This is what November 9, 2016, feels like for those of us who were so awestruck by Narendra Modi’s “surgical strike” on black money that we didn’t make it to the ATM on time to withdraw 100-rupee notes.
As is often the case, the movies have the power of predestination.
Amitabh Bachchan does not take money that is flung at him, but we are willing to swallow our pride, at least until we can regain liquidity.
Was the Reserve Bank of India inspired by this scene from the 2016 Tamil movie Pichaikkaran? A beggar advises a radio jockey and her economist guest that poverty will be eradicated if Rs 500 and Rs 1,000 notes are abolished. The economist is mighty impressed: this man must be made prime minister of India, he exults.
Here is some sound advice on what we can do with our 1,000 rupee notes until we get replacements.
This is why the Modi government has done away with notes in the denomination of Rs 500 and 1,000 overnight.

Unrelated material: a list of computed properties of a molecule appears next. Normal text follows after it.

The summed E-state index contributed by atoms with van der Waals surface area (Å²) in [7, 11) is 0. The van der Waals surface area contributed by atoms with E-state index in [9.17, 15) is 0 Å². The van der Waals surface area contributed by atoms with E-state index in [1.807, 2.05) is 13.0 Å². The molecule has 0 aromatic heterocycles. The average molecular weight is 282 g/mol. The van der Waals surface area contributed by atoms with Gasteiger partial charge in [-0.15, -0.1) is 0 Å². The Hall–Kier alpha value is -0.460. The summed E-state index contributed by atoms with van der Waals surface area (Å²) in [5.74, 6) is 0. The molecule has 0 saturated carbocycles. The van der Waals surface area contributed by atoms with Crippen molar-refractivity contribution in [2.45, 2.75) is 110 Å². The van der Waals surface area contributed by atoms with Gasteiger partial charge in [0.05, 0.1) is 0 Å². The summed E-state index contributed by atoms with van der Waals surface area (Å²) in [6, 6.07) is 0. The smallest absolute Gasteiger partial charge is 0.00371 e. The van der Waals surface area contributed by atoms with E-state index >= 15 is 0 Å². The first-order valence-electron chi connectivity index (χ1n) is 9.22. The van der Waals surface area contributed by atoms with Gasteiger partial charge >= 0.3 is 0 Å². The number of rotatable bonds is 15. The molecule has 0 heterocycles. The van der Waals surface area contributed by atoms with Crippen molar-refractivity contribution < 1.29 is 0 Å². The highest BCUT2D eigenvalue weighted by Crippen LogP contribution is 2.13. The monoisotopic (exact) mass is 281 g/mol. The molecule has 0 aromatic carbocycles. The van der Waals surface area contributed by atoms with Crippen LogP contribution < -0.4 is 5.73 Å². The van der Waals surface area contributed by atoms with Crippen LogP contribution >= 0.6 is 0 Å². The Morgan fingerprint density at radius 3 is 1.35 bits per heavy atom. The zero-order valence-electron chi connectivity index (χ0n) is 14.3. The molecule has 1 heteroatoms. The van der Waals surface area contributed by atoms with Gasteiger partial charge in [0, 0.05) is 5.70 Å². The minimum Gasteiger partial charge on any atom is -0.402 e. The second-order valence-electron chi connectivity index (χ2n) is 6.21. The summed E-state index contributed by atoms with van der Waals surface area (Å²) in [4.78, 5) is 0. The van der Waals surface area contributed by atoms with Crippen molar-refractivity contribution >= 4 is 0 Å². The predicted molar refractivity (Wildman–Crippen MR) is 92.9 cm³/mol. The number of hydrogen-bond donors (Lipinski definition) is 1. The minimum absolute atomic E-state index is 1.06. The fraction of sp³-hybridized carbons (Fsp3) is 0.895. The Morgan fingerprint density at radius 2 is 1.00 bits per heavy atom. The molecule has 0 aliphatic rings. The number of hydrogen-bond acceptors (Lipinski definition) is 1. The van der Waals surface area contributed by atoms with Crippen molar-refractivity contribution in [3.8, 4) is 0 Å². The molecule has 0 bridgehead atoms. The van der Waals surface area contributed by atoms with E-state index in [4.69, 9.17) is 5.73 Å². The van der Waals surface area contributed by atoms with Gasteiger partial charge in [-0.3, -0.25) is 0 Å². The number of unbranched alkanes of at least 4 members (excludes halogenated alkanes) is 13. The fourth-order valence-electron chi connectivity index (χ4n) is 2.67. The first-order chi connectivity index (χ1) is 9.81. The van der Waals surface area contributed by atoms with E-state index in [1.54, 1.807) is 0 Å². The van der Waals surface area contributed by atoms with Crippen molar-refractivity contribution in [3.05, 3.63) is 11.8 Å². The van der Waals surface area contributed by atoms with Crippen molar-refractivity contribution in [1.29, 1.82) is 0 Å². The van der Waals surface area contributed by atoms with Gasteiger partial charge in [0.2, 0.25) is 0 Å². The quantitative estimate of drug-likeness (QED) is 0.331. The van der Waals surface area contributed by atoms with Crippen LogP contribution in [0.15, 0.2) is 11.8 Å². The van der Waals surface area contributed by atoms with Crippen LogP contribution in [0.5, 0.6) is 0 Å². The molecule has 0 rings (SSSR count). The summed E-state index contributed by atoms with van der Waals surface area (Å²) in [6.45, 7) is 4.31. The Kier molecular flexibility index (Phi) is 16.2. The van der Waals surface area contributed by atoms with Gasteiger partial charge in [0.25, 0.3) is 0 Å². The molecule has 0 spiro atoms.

And this is what black money does to you: “Dressed in all gold, every day cash grows, hamesha super high rehna call me UFO, never go to the bank, but I deposit it again, sara kala waal maal bistar niche hi rakho.’
The proliferation of black money has led to a parallel economy in which anything, including a railway ticket, can be bought by crooked means.
“Kya baat kya cheez hai paisa,” a wise lyricist once asked. Can money buy love? Of course it can (but only if you have 100-rupee notes).
In one stroke, the decision has made the premise behind the Marathi movie Ek Hazarachi Note redundant. Shrihari Sathe’s 2014 film is about a poor rural woman who regrets the day she is given a Rs 1,000 note by a politician.
Clearly, the good old days when money rained on us from the skies are far behind us – at least for some time.